Our site offers some good information, but it can be confusing for new users. It has a different structure than traditional discussion forums. It happens frequently that a new user finds the site, has something to say, and writes it into the most obvious field - the field reserved for new answers. Many times, what the user writes is not a thing which is considered an "answer" by our strict rules. The community edits or removes the post, mentioning the broken rule to the user. This annoys and confuses the new user, who just wanted to participate and was "chastised" (from his/her point of view) for doing so.
We have several places which contain a collection of rules. The [faq] contains some considerations the user should take into account before asking a new question. But even users who have read it are sometimes confused about which reply should be posted where. The Privileges page explains all tools available on the page, how they should be used, and when they become available. But they are like any tool explanation - they are sorted by the solutions they provide, not by the problems for which they provide a solution, and so very hard to comprehend for newbies. Also, they are not immediately visible to the new user. Meta has lots of discussions which set rules, but it is practically impossible for a new user to wade through all of these, even if they had the inclination to do so.
The practical result is that many users go through an unpleasant phase of adapting to our rules before becoming part of the community. I remember going through it myself - I snivelled for a question of mine to stay open because I felt strong about it. Months later, as a moderator, I went back and closed it because it was indeed off-topic. Today, I have accompanied a good number new users through this phase. Many of them perceived our deleting/removing/downvoting of their misplaced posts as rude and left before integrating into our community. But even the ones who later stuck around and became valuable contributors went through a period asking for more guidance than I could easily provide.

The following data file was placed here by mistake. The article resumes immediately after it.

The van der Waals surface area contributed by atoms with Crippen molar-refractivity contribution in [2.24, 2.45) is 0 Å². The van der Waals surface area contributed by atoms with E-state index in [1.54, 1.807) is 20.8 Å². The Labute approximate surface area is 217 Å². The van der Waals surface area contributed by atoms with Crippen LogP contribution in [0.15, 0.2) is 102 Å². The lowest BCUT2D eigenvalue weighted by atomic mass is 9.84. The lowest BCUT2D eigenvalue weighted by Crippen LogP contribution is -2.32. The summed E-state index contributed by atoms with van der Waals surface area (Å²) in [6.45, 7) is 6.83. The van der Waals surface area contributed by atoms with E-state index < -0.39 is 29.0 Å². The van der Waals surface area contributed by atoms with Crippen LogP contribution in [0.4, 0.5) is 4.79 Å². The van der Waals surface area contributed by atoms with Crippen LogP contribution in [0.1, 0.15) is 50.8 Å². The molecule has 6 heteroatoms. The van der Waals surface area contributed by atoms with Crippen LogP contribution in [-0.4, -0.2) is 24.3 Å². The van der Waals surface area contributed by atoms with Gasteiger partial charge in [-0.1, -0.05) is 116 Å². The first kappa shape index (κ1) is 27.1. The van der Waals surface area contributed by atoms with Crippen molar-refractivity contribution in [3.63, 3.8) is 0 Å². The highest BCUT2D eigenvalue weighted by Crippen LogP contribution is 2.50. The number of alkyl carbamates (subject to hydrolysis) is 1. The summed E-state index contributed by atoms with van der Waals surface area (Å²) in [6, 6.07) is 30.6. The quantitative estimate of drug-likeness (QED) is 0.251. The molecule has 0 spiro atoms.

I want to present two such cases from recent times.
First Sunishta's experience, explained in a chat room: http://chat.stackexchange.com/rooms/7770/room-for-sunishtha-singh-and-jefromi. Note that before this conversation happened, we had deleted some of her answers for being off-topic, using the canned response "this should have been a comment". So obviously, she tried to do it "right" by writing an off-topic comment this time. It got flagged and I had to delete it. She considered it rude, and I can understand this. We are doing what she perceives as a punishment, and when we give her hints about what behavior would be correct, they turn out to be misleading (mostly because the situation is different, but we have not provided her with the tools to recognize different situations).
Second SAJ14SAJ's experience, with a representatvie example documented at Get list of reference meta questions added to FAQ. This user went on to achieve 10K rep in about two months, which is a record for our site. They were very eager to earn the rules in their first days here, and I am sure that they found any easily available information before posting on Meta. The fact that they requested a better source of information on the rules tells me that the one presently available is not good enough. It is a bit hard to discover, but even after discovering, it requires a lot of effort to wade through it.
And I have also seen countless users write a few answers, only to get disheartened after the first few downvotes/deleted answers and just leaving the site forever.
Question to the community: How do we create a welcoming process which does not frustrate new users the way the current one does?